Since the start of the Coronavirus pandemic, more and more Americans have abandoned a traditional 9-to-5 office job lifestyle. Instead, millions of people have used the rise of home offices, Zoom meetings, and remote work capabilities to follow their own paths. This includes starting a business, becoming an independent contractor, or simply picking up a few freelance jobs on their timetable.
As of early 2022, an estimated 11% of the 157 million workers in the United States were solely self-employed. Additionally, a more significant percentage augmented their income with “side gigs” or freelance jobs outside their normal employer’s paycheck.
Self-employment offers a lot of freedom and the opportunity to do what you love. However, it also comes with a few new hurdles when tax time rolls around. In fact, many newly self-employed people are surprised to learn that they are suddenly subjected to a tax they have never had to pay before – the self-employment tax.
What is the Self-Employment Tax?
The self-employment tax (which is technically known as the SECA tax for Self-Employment Contributions Act tax), is essentially an individual’s version of the tax that employers and employees share for Social Security and Medicare. When you have a traditional job, this cost is shared by you and your employer. However, when you collect income on your own steam, you are responsible for paying both portions of your Social Security and Medicare taxes. This equates to a total of 15.3% on 92.5% of your net self-employment earnings, including 12.4% for Social Security and 2.9% for Medicare.
Who Has to Pay the Self-Employment Tax?
As a rule of thumb, if you made more than $400 in net income from your self-employed ventures, then you have to pay the self-employment tax.
When is the Self-Employment Tax Due?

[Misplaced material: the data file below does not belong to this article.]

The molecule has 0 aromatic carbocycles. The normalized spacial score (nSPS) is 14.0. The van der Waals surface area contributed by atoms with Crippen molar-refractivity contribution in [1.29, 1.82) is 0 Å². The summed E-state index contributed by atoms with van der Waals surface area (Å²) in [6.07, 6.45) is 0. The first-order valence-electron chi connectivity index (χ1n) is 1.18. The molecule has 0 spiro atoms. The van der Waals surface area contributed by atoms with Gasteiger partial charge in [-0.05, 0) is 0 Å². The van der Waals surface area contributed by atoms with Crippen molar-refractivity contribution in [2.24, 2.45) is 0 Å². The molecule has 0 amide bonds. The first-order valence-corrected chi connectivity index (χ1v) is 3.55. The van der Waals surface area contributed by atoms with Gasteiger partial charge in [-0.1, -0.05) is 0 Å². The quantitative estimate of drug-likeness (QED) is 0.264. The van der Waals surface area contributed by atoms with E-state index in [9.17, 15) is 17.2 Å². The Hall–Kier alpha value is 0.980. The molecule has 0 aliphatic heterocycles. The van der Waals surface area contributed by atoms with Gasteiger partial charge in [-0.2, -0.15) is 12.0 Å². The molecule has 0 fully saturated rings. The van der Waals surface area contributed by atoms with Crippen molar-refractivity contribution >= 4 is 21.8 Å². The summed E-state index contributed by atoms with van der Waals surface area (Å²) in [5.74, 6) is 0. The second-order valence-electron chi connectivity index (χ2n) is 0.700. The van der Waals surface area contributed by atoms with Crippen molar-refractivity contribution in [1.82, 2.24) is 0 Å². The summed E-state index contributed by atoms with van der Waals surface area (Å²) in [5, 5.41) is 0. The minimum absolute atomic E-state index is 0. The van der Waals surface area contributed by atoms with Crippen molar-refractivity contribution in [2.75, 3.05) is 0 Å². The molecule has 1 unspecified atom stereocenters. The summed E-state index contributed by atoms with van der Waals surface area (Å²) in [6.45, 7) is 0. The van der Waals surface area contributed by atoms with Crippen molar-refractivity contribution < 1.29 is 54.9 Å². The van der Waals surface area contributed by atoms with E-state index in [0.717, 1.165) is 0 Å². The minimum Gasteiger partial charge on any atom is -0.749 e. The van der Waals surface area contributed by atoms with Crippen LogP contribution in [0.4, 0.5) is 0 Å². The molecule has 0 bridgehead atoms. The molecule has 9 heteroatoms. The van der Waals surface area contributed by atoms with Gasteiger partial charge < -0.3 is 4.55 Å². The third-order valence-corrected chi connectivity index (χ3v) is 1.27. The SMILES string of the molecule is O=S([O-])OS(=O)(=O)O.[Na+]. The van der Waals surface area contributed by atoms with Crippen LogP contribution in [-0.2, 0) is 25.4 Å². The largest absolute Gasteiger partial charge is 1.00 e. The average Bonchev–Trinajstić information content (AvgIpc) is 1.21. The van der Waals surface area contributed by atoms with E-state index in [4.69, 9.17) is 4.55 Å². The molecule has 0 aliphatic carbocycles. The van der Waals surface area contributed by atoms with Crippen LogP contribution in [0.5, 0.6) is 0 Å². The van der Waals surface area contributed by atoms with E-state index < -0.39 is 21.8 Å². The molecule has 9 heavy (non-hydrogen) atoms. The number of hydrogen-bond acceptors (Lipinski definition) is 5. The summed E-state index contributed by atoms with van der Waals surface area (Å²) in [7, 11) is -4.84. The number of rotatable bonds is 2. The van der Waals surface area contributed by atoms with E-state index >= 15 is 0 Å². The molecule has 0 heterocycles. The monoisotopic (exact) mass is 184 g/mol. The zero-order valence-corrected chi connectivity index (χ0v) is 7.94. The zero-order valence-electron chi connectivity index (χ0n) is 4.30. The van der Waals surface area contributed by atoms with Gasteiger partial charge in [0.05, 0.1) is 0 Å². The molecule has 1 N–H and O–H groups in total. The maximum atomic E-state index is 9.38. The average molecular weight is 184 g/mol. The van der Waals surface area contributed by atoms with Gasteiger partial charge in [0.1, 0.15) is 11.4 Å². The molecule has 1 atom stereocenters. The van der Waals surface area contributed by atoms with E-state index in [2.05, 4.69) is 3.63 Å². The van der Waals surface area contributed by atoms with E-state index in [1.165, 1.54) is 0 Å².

The answer depends on how much you made in self-employed income, and more importantly, how much you will owe at the end of the year. If you expect to pay more than $1,000 in your annual taxes, then you should make quarterly payments in order to avoid a penalty fee.
Different Options to Reduce the Self-Employment Tax
There is some good news, such as several deductions and ways to reduce the self-employment tax you owe right from the beginning. The 15.3% tax is only applied to 92.5% of your net earnings from self-employment. Therefore, your entire income is not affected, and deductions that lower your gross income significantly make a big difference.
For another, the self-employment tax is deductible, and you get to reduce self-employment income by half of the self-employment tax before applying the tax rate. For example, if you owe a total of $2,000 for the self-employment tax, you can claim $1,000 of this amount as a deduction. If you are in the 25 percent tax bracket, this saves you $250 in your annual taxes.
Additional Tax Deductions for the Self-Employed
Being a freelance worker, business owner, or independent contractor may mean that you are now responsible for the self-employment tax. However, it also means that you can likely take advantage of a range of new deductions. Every dollar that you spend on your business can feasibly be deductible, which includes the following below.
- You can deduct a portion of your mortgage payments, utility payments, repairs and maintenance, and other home expenses if you work remotely from your home.
- If you use your vehicle to conduct business it can be used as a tax deduction. You can deduct mileage, tolls, parking fees, maintenance items, insurance, registration, and other related expenses.
Phone and internet costs
- You can also claim a deduction for your cell phone and internet services. This could even be the entire cost if you have a dedicated cell phone or internet connection for your business.
Classes, conventions, and travel
- Regardless of whether you are taking continuing education classes, traveling to conduct business, or attending conventions for networking opportunities. This includes everything from your hotel room to your class books and tuition may be deducted.
Minimize the Taxes You Owe and Partner with a Financial Advisor
If you are new to the gig market, or are just setting up your business or independent contractor status, then you should rely on a trusted financial partner to ensure you get the most deductions possible. Additionally, don’t put yourself at risk of an audit. At Saddock Advisory, we act as your personal CFO to ensure no stone is unturned when it comes to expenses and taxes. Also, our financial advisors do their best so that you get the largest refund possible.
Saddock Advisory Can Assist You with All Your Self-Employment Tax Matters
Saddock Advisory can be your accounting partner for the journey ahead. With the right resources at your side, you can grow your new self-employed endeavors to remarkable new heights. Therefore, you can make your side business your sole and profitable passion.